Feb 26, 2016

Feb 26, 2016

Feb 26, 2016

# Design and Sizing of Primary Sedimentation Tanks

## Design and Sizing of Primary Sedimentation Tanks

The design and sizing of primary sedimentation tanks involve several key factors to ensure efficient solids removal and proper wastewater treatment. Here are the key considerations and steps involved in the design process:

### 1. Flow Rate and Design Criteria:

• Determine the average and peak flow rates of the influent wastewater based on the projected population or industrial wastewater characteristics.
• Consider any applicable design criteria or regulatory requirements related to sedimentation tank performance, such as solids removal efficiency or detention time.

### 2. Surface Area Calculation:

• Calculate the required surface area of the sedimentation tank based on the hydraulic loading rate (HLR) and desired detention time.
• The HLR is typically expressed in m3/m2/day and represents the flow rate per unit area of the tank. It is determined by dividing the flow rate (Q) by the surface area (A) of the tank.
•  The detention time is the desired duration that the wastewater remains in the tank and is typically expressed in hours. It is determined by dividing the effective volume (V) of the tank by the flow rate (Q).
• The surface area can be calculated by dividing the flow rate by the hydraulic loading rate: A = Q / HLR.

### 3. Tank Dimensions:

• Determine the appropriate tank dimensions, such as length, width, and depth, based on the available space and desired surface area.
• Consider the desired aspect ratio (length-to-width ratio) for the tank, typically between 2:1 and 4:1, to promote efficient solids settling.

### 4. Sludge Retention Time (SRT):

• Determine the desired sludge retention time, which is the time solids spend in the tank, to ensure proper settling and sludge removal.
• The SRT is typically based on the desired level of solids removal and can vary depending on the treatment objectives and influent characteristics.
• The SRT can be calculated by dividing the sludge volume by the flow rate: SRT = V / Q.

### 5. Inlet and Outlet Design:

• Design appropriate inlet structures to evenly distribute the influent flow across the tank to prevent short-circuiting and ensure uniform settling.
• Install weirs, effluent launders, or other suitable devices to collect and remove clarified effluent from the tank.
• Consider the use of baffles or flow control mechanisms to minimize turbulence and improve settling efficiency.

### 6. Sludge Removal:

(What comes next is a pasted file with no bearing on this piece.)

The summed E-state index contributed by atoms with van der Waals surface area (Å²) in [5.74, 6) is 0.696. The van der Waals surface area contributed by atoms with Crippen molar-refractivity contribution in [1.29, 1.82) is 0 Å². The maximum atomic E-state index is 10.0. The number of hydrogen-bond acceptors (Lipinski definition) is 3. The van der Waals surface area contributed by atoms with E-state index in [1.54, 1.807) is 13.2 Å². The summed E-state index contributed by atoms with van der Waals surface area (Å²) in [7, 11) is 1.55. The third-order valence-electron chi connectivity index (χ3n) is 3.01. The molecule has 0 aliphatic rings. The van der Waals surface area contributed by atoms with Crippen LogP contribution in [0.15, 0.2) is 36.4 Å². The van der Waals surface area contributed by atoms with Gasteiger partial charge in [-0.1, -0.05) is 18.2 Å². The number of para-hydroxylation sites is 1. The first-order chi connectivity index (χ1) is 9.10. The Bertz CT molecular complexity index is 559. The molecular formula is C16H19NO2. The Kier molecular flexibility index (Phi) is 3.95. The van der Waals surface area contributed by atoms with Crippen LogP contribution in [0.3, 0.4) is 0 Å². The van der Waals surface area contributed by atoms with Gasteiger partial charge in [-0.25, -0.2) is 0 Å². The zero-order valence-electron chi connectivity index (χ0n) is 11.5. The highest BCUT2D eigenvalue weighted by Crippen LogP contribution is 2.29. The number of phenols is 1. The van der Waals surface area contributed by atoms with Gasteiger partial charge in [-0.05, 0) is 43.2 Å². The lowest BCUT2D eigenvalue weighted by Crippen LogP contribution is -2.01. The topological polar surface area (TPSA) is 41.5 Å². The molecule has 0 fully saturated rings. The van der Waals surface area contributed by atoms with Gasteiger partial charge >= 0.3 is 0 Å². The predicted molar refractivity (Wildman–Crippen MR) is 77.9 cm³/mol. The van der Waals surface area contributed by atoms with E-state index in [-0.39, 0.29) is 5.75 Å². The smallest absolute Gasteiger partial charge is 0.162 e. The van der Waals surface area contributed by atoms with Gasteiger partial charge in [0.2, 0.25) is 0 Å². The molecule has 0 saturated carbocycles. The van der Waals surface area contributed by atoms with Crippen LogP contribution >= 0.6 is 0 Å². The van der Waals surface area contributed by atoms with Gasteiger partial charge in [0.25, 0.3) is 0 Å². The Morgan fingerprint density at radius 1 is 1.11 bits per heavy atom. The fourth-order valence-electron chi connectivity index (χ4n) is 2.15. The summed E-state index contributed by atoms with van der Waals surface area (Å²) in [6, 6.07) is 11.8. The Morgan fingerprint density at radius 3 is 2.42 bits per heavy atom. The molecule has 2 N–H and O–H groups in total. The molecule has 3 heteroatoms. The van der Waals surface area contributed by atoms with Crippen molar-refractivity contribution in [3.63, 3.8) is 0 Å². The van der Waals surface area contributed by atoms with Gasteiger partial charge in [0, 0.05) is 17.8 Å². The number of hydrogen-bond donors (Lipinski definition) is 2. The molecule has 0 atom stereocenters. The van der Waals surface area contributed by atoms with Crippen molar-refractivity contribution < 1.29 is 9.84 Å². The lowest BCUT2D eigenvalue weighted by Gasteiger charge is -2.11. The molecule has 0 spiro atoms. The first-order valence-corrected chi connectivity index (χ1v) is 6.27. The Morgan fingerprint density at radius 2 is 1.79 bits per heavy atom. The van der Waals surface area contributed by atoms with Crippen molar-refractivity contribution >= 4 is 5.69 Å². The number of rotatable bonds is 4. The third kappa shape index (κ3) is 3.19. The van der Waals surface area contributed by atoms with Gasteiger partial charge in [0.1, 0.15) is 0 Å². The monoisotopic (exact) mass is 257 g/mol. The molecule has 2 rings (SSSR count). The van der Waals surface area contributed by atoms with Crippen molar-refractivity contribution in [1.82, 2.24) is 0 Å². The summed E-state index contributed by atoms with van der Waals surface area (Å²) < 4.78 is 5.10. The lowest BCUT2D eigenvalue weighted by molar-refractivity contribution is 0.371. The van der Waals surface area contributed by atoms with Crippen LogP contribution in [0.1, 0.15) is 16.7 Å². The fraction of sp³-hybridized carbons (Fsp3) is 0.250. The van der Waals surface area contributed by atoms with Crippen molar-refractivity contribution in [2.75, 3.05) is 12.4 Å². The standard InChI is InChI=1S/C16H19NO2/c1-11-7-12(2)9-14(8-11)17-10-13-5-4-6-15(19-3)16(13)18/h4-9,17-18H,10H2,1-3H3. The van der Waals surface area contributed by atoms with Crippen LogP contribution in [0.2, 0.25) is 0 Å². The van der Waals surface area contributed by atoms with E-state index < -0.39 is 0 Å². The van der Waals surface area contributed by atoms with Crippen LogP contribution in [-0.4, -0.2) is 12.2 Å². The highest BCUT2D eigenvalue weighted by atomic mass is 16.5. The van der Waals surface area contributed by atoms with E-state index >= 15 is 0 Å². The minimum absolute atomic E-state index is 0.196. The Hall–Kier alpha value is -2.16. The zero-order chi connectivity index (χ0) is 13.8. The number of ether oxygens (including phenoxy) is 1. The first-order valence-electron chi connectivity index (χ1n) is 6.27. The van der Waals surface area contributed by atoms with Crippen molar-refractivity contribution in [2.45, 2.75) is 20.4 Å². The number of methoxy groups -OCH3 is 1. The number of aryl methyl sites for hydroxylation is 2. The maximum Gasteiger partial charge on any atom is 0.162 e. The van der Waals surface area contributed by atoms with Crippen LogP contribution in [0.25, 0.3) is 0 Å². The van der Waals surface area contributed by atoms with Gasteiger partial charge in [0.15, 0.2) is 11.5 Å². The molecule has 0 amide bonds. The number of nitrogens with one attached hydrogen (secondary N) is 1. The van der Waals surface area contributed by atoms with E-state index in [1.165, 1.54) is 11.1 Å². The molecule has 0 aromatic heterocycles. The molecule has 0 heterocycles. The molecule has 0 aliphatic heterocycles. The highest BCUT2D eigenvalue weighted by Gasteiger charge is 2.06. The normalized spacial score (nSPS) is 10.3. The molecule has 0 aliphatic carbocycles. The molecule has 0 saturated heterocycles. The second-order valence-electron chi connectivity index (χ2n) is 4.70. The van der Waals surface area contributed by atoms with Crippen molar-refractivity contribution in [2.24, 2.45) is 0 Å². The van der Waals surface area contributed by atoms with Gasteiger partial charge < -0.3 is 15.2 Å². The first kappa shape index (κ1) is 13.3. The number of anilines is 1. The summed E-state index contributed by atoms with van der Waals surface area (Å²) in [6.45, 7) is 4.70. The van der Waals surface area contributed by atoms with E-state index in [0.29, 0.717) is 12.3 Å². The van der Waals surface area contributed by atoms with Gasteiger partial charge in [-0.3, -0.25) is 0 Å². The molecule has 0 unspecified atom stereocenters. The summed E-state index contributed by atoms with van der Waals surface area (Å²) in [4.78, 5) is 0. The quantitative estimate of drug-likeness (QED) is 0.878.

• Select suitable mechanisms for sludge removal, such as scraper blades, suction devices, or sludge pumps.
• Determine the frequency and method of sludge removal based on the expected sludge accumulation rate and the required maintenance schedule.

### 7. Structural Considerations:

• Design the sedimentation tank structure to withstand the hydraulic and mechanical forces exerted by the wastewater flow.
• Consider the use of appropriate materials, such as concrete or steel, based on the tank size, loadings, and local regulations.

## Solved Example on Design and Sizing of Primary Sedimentation Tanks

Let's consider designing a rectangular sedimentation tank for a wastewater treatment plant. The influent flow rate is 500 m3/day, and we want to achieve a detention time of 3 hours.

### 1. Surface Area Calculation:

• We can calculate the hydraulic loading rate (HLR) using the flow rate (Q) and surface area (A) equation: HLR = Q / A.
• To calculate the required surface area: A = Q / HLR = 500 / 200 = 2.5 m2.

### 2. Tank Dimensions:

• Determine the tank dimensions based on the desired surface area and aspect ratio.
• Let's assume a length-to-width ratio of 3:1.
• The tank width can be calculated by assuming a width of 1 meter and finding the length using the aspect ratio: Length = 3 * Width = 3 * 1 = 3 meters.
• So, the tank dimensions would be 3 meters in length and 1 meter in width.

### 3. Sludge Retention Time (SRT):

• In this example, we'll assume a sludge retention time of 4 hours.
• The SRT can be calculated by dividing the effective volume (V) of the tank by the flow rate (Q).
• Let's assume an effective volume of 12 m3: SRT = V / Q = 12 / 500 = 0.024 hours.

### 4. Inlet and Outlet Design:

• Design appropriate inlet structures to evenly distribute the influent flow across the tank.
• Install weirs or effluent launders to collect and remove clarified effluent from the tank.

### 5. Sludge Removal:

• Determine the frequency and method of sludge removal based on the expected sludge accumulation rate and maintenance requirements.
• Let's assume periodic sludge removal every 2 weeks using scraper blades.